Ruth Rendell turned 80 on February 17th. Her publishers threw a bash for her at the House of Lords, where she's a Labor Peer. She's still producing at least one novel a year, and they're better than what people half her age are writing - considering what Agatha Christie was producing at 80, Rendell's recent novels (as well as those of her good friend P.D. James, 89) are all the more remarkable. But surprisingly, despite 45 years of highly laudatory reviews from American critics, Ruth Rendell is less familiar to many American readers of British crime novels than are James (her only competition as "Queen of Crime"), Ian Rankin or Val McDermid. What a pity!
I'm known to some as "Ruth Rendell's #1 American Fan." My friends know it, and so do my co-workers. And though I haven't been able to get her to put it in writing, so does Ruth Rendell.
Ruth Rendell is my favorite writer - well, actually, there's one writer I like better than Ruth Rendell, and that's Ruth Rendell when she writes as Barbara Vine. I started reading her in the late 1980s (with a Vine, the first under that name, the Edgar Award-winning A DARK-ADAPTED EYE) and by the mid-1990s she had eclipsed all other writers for me, regardless of genre. News of a forthcoming Rendell book always sets in train several months of sweetly torturous anticipation, and this anticipation is ratcheted up even higher (if that's possible!) if the new book is a Barbara Vine.
Her 6th Vine novel, ASTA'S BOOK (published in the US as ANNA'S BOOK and now out-of-print here, dammit!) is my favorite of all her books, and has become just about my favorite book, period - at last count I've read it 13 times - it's become an annual tradition for me. It isn't unusual for me to read a new Rendell or Vine twice within the first year of publication, either, and at this point I've read several of my favorite Vines - A DARK-ADAPTED EYE, A FATAL INVERSION, THE HOUSE OF STAIRS and THE BRIMSTONE WEDDING - anywhere from three to five times each, or perhaps more; I've lost count. They're eminently readable and re-readable (in my humble opinion, at least).
Most of 2009 wasn't my favorite year, but Christmas came early for me in 2009 - on November 12th, in fact, at the Tattered Cover Book Store in Denver, Colorado, where a dream came true for me: I met Ruth Rendell! She didn't know she was going to meet me, but when I introduced myself to her, she smiled with recognition at my name. And why not? Although there had been some correspondence between us in the past, within the weeks preceding that night she'd signed bookplates for me (via an internet buddy who arranged it), responded to an email, and, while at her publisher's offices in New York the week before, had personally inscribed a copy of her new book for me which had arrived three days previously (I'd begged an Advance Reader's Copy/Uncorrected Proof from someone at Scribner a month or two before, and they evidently remembered me while Rendell was in the offices - hence the surprise arrival of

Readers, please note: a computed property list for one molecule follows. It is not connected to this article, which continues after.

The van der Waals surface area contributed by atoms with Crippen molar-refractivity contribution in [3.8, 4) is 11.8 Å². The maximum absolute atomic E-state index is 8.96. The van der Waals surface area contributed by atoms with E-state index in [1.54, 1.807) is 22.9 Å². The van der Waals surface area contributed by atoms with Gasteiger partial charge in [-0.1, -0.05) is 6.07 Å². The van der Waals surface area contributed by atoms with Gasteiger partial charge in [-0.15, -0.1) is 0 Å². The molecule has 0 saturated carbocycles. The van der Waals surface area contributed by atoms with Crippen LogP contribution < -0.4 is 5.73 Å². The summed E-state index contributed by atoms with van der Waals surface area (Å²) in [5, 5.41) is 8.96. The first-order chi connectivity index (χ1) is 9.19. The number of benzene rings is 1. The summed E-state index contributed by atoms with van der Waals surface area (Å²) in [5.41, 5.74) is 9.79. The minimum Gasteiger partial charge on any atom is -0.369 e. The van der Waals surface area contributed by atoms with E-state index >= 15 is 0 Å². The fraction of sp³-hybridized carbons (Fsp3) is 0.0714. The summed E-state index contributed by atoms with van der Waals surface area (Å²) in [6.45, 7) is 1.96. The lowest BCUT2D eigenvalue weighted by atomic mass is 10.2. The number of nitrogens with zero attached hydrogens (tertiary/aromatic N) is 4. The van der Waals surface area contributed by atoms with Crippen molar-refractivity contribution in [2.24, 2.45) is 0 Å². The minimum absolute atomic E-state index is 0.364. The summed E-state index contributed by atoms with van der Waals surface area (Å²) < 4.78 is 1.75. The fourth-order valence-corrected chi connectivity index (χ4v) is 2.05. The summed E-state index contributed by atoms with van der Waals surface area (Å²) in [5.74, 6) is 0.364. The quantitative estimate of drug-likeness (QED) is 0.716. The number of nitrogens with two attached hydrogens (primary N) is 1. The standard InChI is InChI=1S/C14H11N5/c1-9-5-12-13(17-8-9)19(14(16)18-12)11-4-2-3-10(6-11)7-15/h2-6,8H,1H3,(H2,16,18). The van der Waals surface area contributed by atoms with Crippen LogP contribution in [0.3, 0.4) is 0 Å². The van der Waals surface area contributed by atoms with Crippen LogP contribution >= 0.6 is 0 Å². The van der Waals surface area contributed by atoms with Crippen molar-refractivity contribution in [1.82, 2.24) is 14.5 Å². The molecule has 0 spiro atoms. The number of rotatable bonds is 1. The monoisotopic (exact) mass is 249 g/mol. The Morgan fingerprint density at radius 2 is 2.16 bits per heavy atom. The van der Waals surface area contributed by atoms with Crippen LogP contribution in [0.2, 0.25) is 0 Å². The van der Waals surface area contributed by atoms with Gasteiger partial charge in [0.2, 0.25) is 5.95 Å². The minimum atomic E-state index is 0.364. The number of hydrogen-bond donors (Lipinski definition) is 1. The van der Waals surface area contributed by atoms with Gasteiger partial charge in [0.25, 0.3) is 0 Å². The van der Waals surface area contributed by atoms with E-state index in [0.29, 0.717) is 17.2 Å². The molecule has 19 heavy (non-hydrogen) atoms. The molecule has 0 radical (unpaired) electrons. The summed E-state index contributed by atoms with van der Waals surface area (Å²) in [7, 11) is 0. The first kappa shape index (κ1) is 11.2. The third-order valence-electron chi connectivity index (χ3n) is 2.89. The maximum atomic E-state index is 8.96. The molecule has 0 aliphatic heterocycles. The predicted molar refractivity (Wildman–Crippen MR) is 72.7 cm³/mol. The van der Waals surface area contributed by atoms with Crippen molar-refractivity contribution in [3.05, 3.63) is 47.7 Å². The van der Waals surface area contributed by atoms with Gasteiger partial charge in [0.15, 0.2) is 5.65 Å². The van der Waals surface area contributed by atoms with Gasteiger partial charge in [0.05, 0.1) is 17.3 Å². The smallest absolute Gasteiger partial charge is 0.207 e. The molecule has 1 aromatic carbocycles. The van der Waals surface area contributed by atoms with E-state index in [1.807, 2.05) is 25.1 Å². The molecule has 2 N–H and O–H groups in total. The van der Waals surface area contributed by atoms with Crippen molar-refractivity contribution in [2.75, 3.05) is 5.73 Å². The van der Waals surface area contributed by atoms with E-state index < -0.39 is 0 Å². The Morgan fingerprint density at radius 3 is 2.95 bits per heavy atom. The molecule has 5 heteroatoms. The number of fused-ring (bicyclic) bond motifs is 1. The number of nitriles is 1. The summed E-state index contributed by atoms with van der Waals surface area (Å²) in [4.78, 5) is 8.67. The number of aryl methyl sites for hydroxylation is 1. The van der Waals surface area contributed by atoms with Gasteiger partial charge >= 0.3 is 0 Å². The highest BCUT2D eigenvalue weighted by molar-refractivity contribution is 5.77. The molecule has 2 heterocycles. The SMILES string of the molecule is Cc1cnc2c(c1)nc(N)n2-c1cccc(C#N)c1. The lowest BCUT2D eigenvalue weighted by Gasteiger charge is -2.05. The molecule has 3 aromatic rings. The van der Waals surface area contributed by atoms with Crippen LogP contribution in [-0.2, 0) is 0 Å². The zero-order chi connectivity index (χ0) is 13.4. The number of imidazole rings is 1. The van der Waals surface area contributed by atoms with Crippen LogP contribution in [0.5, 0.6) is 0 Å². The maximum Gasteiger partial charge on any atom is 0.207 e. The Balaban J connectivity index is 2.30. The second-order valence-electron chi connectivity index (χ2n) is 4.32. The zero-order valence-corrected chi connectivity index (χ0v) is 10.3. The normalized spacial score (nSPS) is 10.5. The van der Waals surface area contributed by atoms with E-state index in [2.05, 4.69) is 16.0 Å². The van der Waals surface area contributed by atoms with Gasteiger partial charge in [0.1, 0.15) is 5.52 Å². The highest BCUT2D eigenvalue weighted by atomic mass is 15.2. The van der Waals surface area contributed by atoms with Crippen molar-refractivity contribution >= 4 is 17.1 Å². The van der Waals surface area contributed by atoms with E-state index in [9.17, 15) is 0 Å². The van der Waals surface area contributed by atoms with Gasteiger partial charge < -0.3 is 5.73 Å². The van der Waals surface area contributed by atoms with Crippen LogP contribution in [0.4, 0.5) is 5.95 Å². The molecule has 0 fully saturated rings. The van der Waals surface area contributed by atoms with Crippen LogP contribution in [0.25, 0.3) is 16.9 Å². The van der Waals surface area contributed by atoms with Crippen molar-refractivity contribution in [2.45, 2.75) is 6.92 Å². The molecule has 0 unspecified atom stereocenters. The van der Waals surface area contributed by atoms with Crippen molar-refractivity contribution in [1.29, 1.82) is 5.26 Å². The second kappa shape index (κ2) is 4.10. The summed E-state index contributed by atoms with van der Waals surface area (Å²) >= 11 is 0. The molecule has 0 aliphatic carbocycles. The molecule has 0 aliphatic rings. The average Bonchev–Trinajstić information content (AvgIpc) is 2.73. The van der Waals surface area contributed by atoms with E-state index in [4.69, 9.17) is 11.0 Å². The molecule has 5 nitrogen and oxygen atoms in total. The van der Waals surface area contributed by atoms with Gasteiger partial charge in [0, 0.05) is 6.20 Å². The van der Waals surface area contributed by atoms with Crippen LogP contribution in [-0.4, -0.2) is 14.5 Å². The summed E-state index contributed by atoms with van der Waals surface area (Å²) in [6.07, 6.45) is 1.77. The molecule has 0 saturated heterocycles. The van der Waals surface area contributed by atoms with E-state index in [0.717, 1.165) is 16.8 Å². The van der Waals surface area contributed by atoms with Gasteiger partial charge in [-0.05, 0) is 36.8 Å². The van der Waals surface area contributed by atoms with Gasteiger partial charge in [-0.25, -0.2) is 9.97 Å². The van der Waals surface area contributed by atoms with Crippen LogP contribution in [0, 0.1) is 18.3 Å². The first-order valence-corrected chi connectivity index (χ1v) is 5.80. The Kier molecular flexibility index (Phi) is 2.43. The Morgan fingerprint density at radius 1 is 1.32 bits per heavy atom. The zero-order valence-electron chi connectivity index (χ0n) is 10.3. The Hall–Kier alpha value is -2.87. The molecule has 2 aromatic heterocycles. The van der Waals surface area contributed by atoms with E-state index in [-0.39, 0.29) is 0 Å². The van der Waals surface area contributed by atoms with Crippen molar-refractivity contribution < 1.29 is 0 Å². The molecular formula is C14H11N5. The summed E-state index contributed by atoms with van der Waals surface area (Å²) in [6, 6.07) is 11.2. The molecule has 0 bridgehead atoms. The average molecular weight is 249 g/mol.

I'd always promised myself that if I got the chance to meet her, I'd bring as many books as I could, particularly all the first editions I have of her early works - I made sure ahead of time that it was okay with Tattered Cover, and then shipped the books to the home of the friend I would be staying with. I didn't take them all to the signing, as it turned out, but I took a good many (all of the old ones, of course), and you've gotta hand it to Ruth Rendell, because she was very indulgent of this fan: she signed about 50 books for me that night!
(Added to what I already had - I've been collecting her books since the early '90s, remember), I now have close to 100 books signed by her - not only that, but when the London bookseller I usually order her new books from finally came through with her latest book after numerous delays and excuses such as "Ruth has been traveling..." (as if I didn't know) and what she would or wouldn't write as an inscription (I got so tired of their excuses that I finally emailed them in frustration "I'm sure if you 'll ask her to write something like 'To Philip Swan - It was nice to meet you at last in Denver,' I'm sure she'll be most obliging!" - I'm still imagining their chagrin when they saw her write the following:
She also signed several different copies of my beloved ASTA'S BOOK for me, including a newly-published Czechoslovakian edition my dear friend Vicki in New York had brought back from Prague only the week before, and which she Fed-Exed to me in Colorado - it arrived on the morning of the 12th and I was able to have Ruth Rendell sign it that evening - in fact, she hadn't even seen this edition yet since, as she told me, she no longer receives foreign editions of her books because she doesn't have the space for them. She usually signs her Barbara Vine novels "Ruth Rendell as," but in this instance, for obvious reasons, she also signed "Barbara Vine" - lucky me!
I framed the picture taken of us together that evening, with the inscription "Sometimes the dreams that you dare to dream really do come true..." and sent it to her. I felt kind of funny about sending it, worried that maybe I was going just a tad overboard, but fans send authors things all the time, don't they? Anyway, she liked it very much and wrote me: "The package containing the photograph (beautifully framed) arrived yesterday. It's a very good photograph, isn't it?"